• Images or video can be used for additional student activities, such as captioning images or video-clips
  • Video-clips can be made into digital dictionary items
digital image for portfolio
Digital Image for Portfolio
  • Image of a student completing a Kidspiration activity on the SMART Board
videocameras literacy
Videocameras & Literacy
  • Students can capture their ideas prior to putting them down in print to focus on meaning and creative thought
  • Students can then review their video and write their content in English, focusing on their intended meaning and English vocabulary and grammar
  • Students can record themselves reading to self-evaluate or peer-evaluate reading fluency (also documentation for student portfolios)
multimedia authoring programs
Multimedia Authoring Programs
  • Students with low writing and reading skills benefit from using multimedia authoring programs to assist them in demonstrating their knowledge (ex. PowerPoint, iMovie, KidPix)
  • Students can put together the sequence of digital images and supplement with less text and more through-the-air explanation
  • Students can add more text content over time with guidance and instructional support
  • Students can demonstrate their understanding of content without being penalized for their lower English abilities
graphic organizers
Graphic Organizers
  • There are many uses for graphic organizers across the curriculum
  • Templates are available for Planning and Thinking Skills and research-based strategies including:
    • Venn Diagrams
    • Compare and Contrast
    • Vocabulary Development and Book Reports
    • Timelines
    • Cause and Effect
    • Experiment Design and more

Teacher at a workshop on Inspiration

inspiration software
Inspiration Software
  • Above is the Template for Scientific Method
  • The yellow note provides additional information, examples, resources or whatever is put into the note
graphic organizers23
Graphic Organizers
  • Computer-Based Study Strategies (CBSS) are research-based learning strategies that utilize Graphic Organizer and Outlining software
  • Examples include:
    • Chapter and Book Reviews
    • Notetaking
    • Summarizing
    • and many others
graphic organizers24
Graphic Organizers
  • Graphic Organizers can be used during brainstorming and pre-reading activities
  • Students can list predictions or things known about the topic which are then organized and categorized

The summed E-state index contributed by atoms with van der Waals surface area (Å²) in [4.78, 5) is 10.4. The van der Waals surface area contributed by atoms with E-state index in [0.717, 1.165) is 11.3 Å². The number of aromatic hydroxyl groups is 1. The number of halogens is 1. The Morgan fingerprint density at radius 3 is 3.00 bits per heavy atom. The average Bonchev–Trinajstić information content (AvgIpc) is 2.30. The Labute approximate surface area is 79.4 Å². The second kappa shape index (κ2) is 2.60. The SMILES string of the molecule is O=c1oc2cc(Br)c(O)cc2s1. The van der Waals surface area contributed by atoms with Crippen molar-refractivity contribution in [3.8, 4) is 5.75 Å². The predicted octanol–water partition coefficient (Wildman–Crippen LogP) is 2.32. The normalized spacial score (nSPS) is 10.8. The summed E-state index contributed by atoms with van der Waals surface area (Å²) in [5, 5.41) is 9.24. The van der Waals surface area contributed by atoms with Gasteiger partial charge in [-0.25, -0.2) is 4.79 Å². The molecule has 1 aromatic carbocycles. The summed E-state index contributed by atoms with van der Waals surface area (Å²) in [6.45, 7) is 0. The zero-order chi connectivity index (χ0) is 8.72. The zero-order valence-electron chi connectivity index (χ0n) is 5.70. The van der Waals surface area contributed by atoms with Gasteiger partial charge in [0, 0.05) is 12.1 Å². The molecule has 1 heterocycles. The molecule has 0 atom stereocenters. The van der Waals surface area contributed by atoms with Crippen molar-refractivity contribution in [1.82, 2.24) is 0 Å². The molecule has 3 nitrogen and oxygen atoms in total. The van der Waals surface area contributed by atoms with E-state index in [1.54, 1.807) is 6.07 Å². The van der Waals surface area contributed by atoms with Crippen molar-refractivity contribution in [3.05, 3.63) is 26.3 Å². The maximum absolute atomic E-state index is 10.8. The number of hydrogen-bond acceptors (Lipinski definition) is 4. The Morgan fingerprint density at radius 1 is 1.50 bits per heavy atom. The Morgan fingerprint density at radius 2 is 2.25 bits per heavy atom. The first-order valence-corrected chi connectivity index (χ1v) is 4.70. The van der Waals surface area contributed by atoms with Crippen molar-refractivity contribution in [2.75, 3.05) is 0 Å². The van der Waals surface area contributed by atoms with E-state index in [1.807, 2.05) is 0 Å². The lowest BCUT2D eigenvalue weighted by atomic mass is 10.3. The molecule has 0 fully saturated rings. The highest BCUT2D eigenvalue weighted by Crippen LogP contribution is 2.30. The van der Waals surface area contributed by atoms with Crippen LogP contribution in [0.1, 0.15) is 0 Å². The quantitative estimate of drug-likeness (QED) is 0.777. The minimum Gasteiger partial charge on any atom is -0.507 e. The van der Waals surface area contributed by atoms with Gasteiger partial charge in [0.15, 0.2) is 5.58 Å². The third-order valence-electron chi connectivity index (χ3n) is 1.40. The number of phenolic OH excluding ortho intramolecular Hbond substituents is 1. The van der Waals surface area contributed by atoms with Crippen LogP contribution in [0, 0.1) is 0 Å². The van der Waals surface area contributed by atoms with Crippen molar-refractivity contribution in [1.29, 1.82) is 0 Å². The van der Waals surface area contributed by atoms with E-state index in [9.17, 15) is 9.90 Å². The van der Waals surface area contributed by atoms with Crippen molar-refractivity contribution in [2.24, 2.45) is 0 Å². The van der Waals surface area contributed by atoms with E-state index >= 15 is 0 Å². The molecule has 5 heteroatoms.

• Organization can be enhanced by shape and color coding
  • In Outline or Graphic form checklists can be used in Inspiration
graphic organizers26
Graphic Organizers
  • Custom templates can be created for note-taking or subject-area activities
  • Graphic Organizers can be used on the computer or as printed guides to help students remember strategies
  • Diagrams of processes can be printed out to guide students implementing new strategies
classroom presentation
Classroom Presentation
  • Digital White Boards (ex. SMART Boards) are making a tremendous impact in classrooms
    • There is an increase in motivation and participation
    • There is an increase in retention of content learned
    • There is an increase in engagement and modeling by teachers and students
    • There is an increase in the diversity of curriculum materials used
digital white boards
Digital White Boards
  • Content can be presented to students in a manner that allows the students to view both content and sign language and/or speech at the same time
  • Content can be manipulated
    • Annotations over content
    • Use of highlighting over content
    • Hotlinks can be integrated to immediately bring up related content as other files, programs, or websites
  • Text-books now come with CD-ROM or web-based Companions that can be used with student groups
  • Curriculum materials can be scanned into the computer for use with the digital white board
document cameras
Document Cameras

(Ex. Elmo)

  • Materials, print-based and 3D objects, can be presented to students through a projector allowing for both content and sign or speech to be seen simultaneously
document cameras31
Document Cameras
  • Many incorporate magnification (zooming in on content)
  • Many allow for a “screen capture” of what’s being projected to be saved onto the computer
  • Related devices that connect to a computer to document content:
    • Probes
    • Microscopes
what tools do you use
What tools do you use?
  • Reflect on the technologies that interest you
    • Which are you using?
    • How are you implementing them?
    • What else could you do?
    • What subject-areas are being supported by these technologies?
    • Is the use of the technology seamless?
    • How is the use affecting instruction and learning?
    • What more do you want to learn?
  • Share your ideas on theTechnology Integration Bulletin Boards@
if you have questions or comments
If you have questions or comments:
  • Contact:
  • Shelley Popson Ardis

This presentation was created with support from aU.S. Department of Education PT3 grant ("Join Together", P342A030098) and The Resource Materials and Technology Center for the Deaf/Hard of Hearing (RMTC: D/HH - FDLRS) is funded by the State of Florida, Department of Education, Division of Public Schools and Community Education, Bureau of Instructional Support and Community Services through federal assistance under IDEA, Part B and state general revenue funds.